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Phenylpropanolamine is used in dogs for long-term management of urinary incontinence conditions. This drug improves the tone of the sphincter muscles, particularly the urethra and the bladder neck. Phenylpropanolamine capsules are available by prescription from your veterinarian.
What is this drug?
• An adrenergic agent
• Given by mouth
Reasons for prescribing:
• For long-term management of urinary incontinence (urine leakage) in dogs by tightening the bladder sphincter muscle
• May be used in combination with diethylstilbesterol (an estrogen)
What dogs/cats should not take this medication?
• Dogs with glaucoma, prostate disease, overactive thyroid, diabetes, heart disease or high blood pressure
• Pets taking MAO inhibitors (Mitaban® Dip, Preventic® Flea Collars, Anipryl®). Phenylpropanolamine should not be used within 2 weeks of their use.
• Pregnant and nursing dogs
• If your pet has had an allergic reaction to phenylpropanolamine or like products before
Read and follow the label carefully.
Give the exact amount prescribed and only as often as directed. It is usually given two or three times a day and can be used long-term.
One dose should be given at bedtime to ensure that the drug lasts all night and the pet does not have accidents throughout the night.
Phenylpropanolamine can be extremely bitter and make your pet salivate or refuse treatment. You may want to hide this medication in some food. Do not crush phenylpropanolamine capsules.
Ensure that your pet consumes the entire dose.
Do not give your dog aged cheese or use tick collars while taking phenylpropanolamine.
It may take several days of treatment before urinary incontinence improves.
This medication usually needs to be given long-term, but some pets may only need treatment for several months or seasonally.
Ideally, give the medication at the same time daily.
Call ahead for refills.
What if a dose is missed?
If a dose is missed, give it as soon as you can or urinary incontinence will reappear. If it is time already for the next dose, skip the missed dose and go back to the normal schedule. Do not give two doses at the same time.
What to tell/ask veterinarian before giving medication?
Talk to your veterinarian about:
• When will your pet need to be rechecked
• What tests may need to be performed prior to and during treatment with this drug
• What are the risks and benefits of using this drug
Tell your veterinarian about:
• If your pet has experienced side-effects on other drugs/products
• If your pet has experienced digestive upset now or ever
• If your pet has experienced liver or kidney disease now or ever
• If your pet has experienced any other medical problems or allergies now or ever
• All medicines and supplements that you are giving your pet or plan to give your pet, including those you can get without a prescription. Your veterinarian may want to check that all of your pet's medicines can be given together.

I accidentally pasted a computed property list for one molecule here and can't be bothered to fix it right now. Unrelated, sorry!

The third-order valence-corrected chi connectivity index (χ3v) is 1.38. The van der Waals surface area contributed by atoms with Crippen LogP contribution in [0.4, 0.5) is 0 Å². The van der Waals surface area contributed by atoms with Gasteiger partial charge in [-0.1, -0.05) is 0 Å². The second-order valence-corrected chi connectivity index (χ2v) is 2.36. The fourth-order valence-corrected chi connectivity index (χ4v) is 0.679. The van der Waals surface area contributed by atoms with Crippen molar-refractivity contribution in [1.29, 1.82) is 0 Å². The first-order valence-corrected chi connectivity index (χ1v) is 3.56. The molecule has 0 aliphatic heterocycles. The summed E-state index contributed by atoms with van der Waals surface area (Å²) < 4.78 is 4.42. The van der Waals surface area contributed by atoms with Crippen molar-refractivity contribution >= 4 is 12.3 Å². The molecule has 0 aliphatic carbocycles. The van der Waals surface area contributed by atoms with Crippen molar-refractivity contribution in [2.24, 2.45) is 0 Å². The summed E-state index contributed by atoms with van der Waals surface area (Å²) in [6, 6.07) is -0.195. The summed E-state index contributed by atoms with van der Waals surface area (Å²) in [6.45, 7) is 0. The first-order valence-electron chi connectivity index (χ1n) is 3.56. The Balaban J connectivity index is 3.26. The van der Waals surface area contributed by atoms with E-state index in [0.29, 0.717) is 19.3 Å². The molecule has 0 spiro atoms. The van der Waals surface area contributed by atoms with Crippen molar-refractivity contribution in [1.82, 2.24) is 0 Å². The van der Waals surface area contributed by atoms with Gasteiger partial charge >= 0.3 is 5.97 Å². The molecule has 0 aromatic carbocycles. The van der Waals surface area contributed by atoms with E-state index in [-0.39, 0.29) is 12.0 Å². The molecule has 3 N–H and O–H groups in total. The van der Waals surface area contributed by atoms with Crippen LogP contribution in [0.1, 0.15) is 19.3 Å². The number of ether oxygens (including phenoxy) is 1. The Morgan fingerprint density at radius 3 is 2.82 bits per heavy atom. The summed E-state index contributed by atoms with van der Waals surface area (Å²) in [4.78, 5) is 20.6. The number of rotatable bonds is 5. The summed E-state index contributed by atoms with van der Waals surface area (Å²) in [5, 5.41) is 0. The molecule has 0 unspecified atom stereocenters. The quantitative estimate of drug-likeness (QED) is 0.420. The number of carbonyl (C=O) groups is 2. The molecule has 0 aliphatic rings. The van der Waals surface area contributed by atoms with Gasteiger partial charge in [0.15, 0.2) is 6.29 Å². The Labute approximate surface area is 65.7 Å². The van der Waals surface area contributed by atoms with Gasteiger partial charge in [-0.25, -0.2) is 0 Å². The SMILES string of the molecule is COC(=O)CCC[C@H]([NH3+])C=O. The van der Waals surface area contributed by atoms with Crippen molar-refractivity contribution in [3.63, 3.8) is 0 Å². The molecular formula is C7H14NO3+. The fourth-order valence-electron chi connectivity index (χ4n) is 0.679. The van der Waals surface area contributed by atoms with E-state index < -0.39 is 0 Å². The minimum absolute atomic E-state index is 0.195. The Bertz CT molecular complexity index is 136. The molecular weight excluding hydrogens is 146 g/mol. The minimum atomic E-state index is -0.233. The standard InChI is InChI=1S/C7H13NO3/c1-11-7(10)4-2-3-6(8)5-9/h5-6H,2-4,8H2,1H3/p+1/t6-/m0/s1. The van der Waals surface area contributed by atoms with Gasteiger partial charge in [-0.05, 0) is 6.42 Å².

• If your pet is pregnant or nursing or if you plan to breed your pet
Storage and Warnings:
Store in a tight, light resistant, childproof container in a cool, dry place at room temperature away from heat and direct sunlight. Potency is lost after exposure to light.
Keep this and all medication out of reach of children and pets.
Call your physician immediately if you accidentally take this product.
Potential side effects:
• Phenylpropanolamine was taken off the human market in 1999 because it caused extreme high blood pressure and strokes in some humans. There have been no reports of these effects in animals when used at normal doses.
• Since it is a stimulant, your pet may experience restlessness, irritability, high blood pressure, rapid heart rate and loss of appetite
• If your pet shows any of these symptoms or you notice anything else unusual, contact your veterinarian
Can this drug be given with other drugs?
• Yes, but possible interactions may occur with beta-blockers, chlorpromazine, digoxin, ephedrine, epinephrine, halogenated anesthetic agents, nonsteroidal antiinflammatories, reserpine and tricyclic antidepressants
• Do not use phenylpropanolamine within 2 weeks of using MAO inhibitors (Mitaban® Dip, Preventic® Flea Collars, Anipryl®, isoniazid)
• If your pet experiences any unusual reactions when taking multiple medications, contact your veterinarian.
Contact your veterinarian immediately if pet eats more than the prescribed amount.
What else should I know?
Notify your veterinarian if your animal's condition does not improve or worsens despite this treatment.
As with all prescribed medicines, phenylpropanolamine should only be given to the pet for which it was prescribed. It should be given only for the condition for which it was prescribed.
This is just a summary of information about phenylpropanolamine. If you have any questions or concerns about phenylpropanolamine or the condition it was prescribed for, contact your veterinarian.